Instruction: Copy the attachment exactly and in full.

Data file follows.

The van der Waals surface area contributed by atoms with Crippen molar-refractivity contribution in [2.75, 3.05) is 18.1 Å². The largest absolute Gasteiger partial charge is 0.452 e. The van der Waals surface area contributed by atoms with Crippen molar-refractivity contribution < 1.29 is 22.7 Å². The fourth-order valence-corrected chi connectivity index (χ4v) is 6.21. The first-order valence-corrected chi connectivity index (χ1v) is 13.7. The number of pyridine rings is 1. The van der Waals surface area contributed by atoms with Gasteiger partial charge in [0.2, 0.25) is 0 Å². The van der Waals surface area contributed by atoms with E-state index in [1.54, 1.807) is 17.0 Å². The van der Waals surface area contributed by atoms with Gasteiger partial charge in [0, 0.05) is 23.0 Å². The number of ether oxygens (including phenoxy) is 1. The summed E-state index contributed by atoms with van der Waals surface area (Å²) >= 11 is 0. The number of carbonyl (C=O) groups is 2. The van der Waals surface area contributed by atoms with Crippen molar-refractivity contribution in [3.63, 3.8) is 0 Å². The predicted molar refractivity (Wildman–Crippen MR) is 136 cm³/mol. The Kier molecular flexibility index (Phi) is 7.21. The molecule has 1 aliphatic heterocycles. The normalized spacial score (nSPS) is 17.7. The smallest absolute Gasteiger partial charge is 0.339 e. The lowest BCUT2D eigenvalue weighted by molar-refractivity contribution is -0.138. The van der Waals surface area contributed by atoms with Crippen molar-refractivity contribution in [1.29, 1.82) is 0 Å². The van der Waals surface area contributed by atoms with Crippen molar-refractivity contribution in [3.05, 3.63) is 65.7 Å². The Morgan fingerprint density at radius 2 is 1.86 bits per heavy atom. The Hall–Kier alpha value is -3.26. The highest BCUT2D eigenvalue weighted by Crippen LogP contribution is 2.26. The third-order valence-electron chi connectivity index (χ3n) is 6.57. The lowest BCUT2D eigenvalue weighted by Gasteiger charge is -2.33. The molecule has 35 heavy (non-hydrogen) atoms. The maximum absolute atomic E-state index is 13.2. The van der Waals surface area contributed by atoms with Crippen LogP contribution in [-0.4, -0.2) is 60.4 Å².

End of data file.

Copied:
The van der Waals surface area contributed by atoms with Crippen molar-refractivity contribution in [2.75, 3.05) is 18.1 Å². The largest absolute Gasteiger partial charge is 0.452 e. The van der Waals surface area contributed by atoms with Crippen molar-refractivity contribution < 1.29 is 22.7 Å². The fourth-order valence-corrected chi connectivity index (χ4v) is 6.21. The first-order valence-corrected chi connectivity index (χ1v) is 13.7. The number of pyridine rings is 1. The van der Waals surface area contributed by atoms with Gasteiger partial charge in [0.2, 0.25) is 0 Å². The van der Waals surface area contributed by atoms with E-state index in [1.54, 1.807) is 17.0 Å². The van der Waals surface area contributed by atoms with Gasteiger partial charge in [0, 0.05) is 23.0 Å². The number of ether oxygens (including phenoxy) is 1. The summed E-state index contributed by atoms with van der Waals surface area (Å²) >= 11 is 0. The number of carbonyl (C=O) groups is 2. The van der Waals surface area contributed by atoms with Crippen molar-refractivity contribution in [3.63, 3.8) is 0 Å². The predicted molar refractivity (Wildman–Crippen MR) is 136 cm³/mol. The Kier molecular flexibility index (Phi) is 7.21. The molecule has 1 aliphatic heterocycles. The normalized spacial score (nSPS) is 17.7. The smallest absolute Gasteiger partial charge is 0.339 e. The lowest BCUT2D eigenvalue weighted by molar-refractivity contribution is -0.138. The van der Waals surface area contributed by atoms with Crippen molar-refractivity contribution in [1.29, 1.82) is 0 Å². The van der Waals surface area contributed by atoms with Crippen molar-refractivity contribution in [3.05, 3.63) is 65.7 Å². The Morgan fingerprint density at radius 2 is 1.86 bits per heavy atom. The Hall–Kier alpha value is -3.26. The highest BCUT2D eigenvalue weighted by Crippen LogP contribution is 2.26. The third-order valence-electron chi connectivity index (χ3n) is 6.57. The lowest BCUT2D eigenvalue weighted by Gasteiger charge is -2.33. The molecule has 35 heavy (non-hydrogen) atoms. The maximum absolute atomic E-state index is 13.2. The van der Waals surface area contributed by atoms with Crippen LogP contribution in [-0.4, -0.2) is 60.4 Å².